Synopses & Reviews
Shabana Mir's powerful ethnographic study of women on Washington, D.C., college campuses reveals that being a young female Muslim in post-9/11 America means experiencing double scrutiny—scrutiny from the Muslim community as well as from the dominant non-Muslim community. Muslim American Women on Campus
illuminates the processes by which a group of ethnically diverse American college women, all identifying as Muslim and all raised in the United States, construct their identities during one of the most formative times in their lives.
Mir, an anthropologist of education, focuses on key leisure practices--drinking, dating, and fashion--to probe how Muslim American students adapt to campus life and build social networks that are seamlessly American, Muslim, and youthful. In this lively and highly accessible book, we hear the women's own often poignant voices as they articulate how they find spaces within campus culture as well as their Muslim student communities to grow and assert themselves as individuals, women, and Americans. Mir concludes, however, that institutions of higher learning continue to have much to learn about fostering religious diversity on campus.
"In this thought-provoking and timely study, Mir, a Millikin University assistant professor in global studies, investigates how Muslim women on Washington, D.C. college campuses navigate their social lives through the complicated religious and cultural expectations of families, peers, friends, and themselves. Mir interviews a wide range of women: Asian, Middle Eastern, and African immigrants; American converts, both black and white; strictly conservative, teetotaling 'hijabis' (women who wear the headscarf); feminists, drinkers, and daters; and many practicing a myriad of permutations in between. Focusing on choices around drinking, modest dress, wearing the hijab, and dating, Mir, who as a progressive Muslim woman appears to struggle with these issues herself, reveals the constant balancing act these women perform, using strategies 'oriented both toward teaching others about Islam, Muslims, and Muslim women and toward dodging the stereotypes and assumptions that majority American peers inscribed on them.' Despite some academic lingo, the book offers a nuanced, frank voice to issues seldom discussed so openly, and a bracing challenge to academic communities, especially multicultural, religious, and women's studies scholars, as well as general readers." Publishers Weekly Copyright PWxyz, LLC. All rights reserved.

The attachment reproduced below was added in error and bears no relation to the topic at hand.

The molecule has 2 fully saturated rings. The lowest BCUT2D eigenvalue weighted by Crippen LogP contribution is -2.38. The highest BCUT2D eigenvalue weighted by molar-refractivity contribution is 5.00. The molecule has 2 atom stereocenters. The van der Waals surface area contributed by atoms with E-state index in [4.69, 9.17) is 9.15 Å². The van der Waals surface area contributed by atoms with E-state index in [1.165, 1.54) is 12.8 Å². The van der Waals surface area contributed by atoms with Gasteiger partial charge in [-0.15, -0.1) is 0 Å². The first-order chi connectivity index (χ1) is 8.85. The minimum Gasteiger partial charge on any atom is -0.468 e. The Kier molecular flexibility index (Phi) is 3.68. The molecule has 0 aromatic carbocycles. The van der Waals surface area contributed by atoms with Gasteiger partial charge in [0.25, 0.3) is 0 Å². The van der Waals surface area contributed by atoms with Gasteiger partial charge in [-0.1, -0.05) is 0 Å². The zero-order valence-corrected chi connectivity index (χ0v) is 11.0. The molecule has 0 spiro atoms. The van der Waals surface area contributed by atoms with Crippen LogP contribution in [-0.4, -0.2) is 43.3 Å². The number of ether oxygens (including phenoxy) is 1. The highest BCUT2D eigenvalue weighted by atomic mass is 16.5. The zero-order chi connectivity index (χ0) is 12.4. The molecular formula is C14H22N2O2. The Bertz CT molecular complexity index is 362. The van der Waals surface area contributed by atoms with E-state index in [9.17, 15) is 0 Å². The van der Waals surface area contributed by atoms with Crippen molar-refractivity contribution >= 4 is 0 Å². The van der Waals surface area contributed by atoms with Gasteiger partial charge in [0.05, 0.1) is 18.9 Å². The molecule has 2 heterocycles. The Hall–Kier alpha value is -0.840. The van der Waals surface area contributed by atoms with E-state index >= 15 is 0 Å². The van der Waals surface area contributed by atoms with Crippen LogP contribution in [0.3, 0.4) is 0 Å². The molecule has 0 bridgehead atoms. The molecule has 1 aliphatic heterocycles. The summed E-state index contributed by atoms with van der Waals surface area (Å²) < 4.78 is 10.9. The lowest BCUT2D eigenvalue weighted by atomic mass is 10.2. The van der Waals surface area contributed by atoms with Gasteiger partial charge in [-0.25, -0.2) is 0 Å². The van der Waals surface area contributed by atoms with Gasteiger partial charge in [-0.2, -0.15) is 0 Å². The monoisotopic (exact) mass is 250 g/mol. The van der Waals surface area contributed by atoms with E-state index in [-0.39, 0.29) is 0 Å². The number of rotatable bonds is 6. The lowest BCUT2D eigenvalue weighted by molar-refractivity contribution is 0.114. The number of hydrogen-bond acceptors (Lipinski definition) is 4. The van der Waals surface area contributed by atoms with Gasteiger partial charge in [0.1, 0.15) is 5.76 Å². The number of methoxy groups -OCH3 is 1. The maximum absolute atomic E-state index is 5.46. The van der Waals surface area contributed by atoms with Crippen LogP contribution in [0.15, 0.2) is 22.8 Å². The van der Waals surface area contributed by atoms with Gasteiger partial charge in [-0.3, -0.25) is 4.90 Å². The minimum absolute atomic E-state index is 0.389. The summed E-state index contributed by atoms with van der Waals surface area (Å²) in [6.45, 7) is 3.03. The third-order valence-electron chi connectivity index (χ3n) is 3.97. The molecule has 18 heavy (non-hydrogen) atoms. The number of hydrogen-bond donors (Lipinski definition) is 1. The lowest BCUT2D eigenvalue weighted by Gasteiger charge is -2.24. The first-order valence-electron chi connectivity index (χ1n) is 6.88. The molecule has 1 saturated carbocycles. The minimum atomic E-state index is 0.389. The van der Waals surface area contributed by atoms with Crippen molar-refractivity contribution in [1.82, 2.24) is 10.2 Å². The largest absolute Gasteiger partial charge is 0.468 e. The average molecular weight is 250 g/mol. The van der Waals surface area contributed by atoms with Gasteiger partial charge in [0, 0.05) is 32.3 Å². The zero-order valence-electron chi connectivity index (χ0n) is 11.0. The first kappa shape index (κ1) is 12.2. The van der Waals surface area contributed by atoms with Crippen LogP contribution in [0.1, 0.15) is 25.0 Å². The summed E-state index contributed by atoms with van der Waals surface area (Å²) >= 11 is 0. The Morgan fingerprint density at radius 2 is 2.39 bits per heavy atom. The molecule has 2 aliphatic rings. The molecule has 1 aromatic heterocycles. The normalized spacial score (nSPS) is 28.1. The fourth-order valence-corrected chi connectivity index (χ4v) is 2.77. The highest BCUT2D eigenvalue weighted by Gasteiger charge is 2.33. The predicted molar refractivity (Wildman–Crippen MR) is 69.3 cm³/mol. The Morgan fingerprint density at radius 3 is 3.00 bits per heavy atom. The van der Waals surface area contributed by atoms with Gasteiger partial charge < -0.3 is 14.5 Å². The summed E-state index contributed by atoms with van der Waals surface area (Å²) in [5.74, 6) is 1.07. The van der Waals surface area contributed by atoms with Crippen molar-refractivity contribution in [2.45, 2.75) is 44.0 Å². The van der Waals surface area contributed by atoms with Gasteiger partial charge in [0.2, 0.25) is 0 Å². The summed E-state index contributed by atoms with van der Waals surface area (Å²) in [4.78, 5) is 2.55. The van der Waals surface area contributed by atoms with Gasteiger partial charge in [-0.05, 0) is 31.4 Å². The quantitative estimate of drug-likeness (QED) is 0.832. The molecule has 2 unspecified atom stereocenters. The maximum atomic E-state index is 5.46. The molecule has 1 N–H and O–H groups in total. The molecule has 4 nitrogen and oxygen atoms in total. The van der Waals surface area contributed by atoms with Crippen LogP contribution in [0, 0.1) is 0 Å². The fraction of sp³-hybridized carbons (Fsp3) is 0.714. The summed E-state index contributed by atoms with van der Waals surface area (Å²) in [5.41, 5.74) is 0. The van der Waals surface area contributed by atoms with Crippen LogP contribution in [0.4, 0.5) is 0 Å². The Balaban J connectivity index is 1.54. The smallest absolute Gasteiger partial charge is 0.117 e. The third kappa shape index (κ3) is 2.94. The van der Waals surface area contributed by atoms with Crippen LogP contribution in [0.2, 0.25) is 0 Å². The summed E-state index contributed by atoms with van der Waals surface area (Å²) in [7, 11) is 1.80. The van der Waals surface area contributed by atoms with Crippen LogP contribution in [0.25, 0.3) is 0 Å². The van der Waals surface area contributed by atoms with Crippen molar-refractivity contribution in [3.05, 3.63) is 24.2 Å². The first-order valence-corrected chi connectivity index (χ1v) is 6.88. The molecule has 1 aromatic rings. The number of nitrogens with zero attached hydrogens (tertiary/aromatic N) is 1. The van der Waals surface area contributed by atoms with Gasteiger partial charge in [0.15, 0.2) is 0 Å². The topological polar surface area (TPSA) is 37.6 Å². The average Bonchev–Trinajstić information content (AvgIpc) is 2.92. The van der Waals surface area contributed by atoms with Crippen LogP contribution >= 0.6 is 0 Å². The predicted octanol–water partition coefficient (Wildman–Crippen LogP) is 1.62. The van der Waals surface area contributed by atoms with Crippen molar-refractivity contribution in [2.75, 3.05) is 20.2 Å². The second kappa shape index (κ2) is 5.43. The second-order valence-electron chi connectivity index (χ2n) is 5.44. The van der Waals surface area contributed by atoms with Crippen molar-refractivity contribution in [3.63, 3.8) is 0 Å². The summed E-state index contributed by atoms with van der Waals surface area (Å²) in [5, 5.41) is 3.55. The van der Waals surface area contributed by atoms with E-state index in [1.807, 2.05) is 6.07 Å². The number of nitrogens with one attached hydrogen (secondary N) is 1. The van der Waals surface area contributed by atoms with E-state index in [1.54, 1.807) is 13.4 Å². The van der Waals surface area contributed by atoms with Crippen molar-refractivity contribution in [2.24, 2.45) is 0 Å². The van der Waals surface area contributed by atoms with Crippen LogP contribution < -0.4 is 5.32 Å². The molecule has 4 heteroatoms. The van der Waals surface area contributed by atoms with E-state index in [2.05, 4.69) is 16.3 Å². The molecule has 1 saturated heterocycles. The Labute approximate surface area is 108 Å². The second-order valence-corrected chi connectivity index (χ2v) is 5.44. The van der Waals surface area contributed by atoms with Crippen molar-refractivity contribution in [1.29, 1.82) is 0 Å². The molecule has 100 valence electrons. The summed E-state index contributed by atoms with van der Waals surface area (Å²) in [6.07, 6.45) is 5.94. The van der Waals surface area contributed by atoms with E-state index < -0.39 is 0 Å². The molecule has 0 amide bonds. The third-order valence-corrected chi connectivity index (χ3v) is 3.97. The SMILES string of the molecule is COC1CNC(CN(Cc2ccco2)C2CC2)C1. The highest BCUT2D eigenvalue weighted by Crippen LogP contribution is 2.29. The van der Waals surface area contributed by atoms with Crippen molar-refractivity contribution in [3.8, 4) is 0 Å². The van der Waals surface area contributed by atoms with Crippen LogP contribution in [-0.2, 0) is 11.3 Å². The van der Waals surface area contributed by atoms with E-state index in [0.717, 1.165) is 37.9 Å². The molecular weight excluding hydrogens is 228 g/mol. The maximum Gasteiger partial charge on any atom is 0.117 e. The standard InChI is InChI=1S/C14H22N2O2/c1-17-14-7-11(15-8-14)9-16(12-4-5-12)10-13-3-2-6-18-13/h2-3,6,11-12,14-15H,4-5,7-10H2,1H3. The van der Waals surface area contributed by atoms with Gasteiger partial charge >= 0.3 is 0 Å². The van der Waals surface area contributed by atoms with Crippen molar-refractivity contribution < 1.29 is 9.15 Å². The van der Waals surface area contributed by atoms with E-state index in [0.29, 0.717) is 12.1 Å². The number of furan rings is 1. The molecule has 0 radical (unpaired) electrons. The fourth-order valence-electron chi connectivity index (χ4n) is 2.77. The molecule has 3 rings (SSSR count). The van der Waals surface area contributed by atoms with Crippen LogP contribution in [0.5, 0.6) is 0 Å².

"Important, timely, and provocative. Mir reveals the struggle of Muslim American women to negotiate identities in the gaze of both the dominant and Muslim communities."--Michelle Fine, The Graduate Center of the City University of New York
About the Author
Shabana Mir is assistant professor of global studies and anthropology at Millikin University.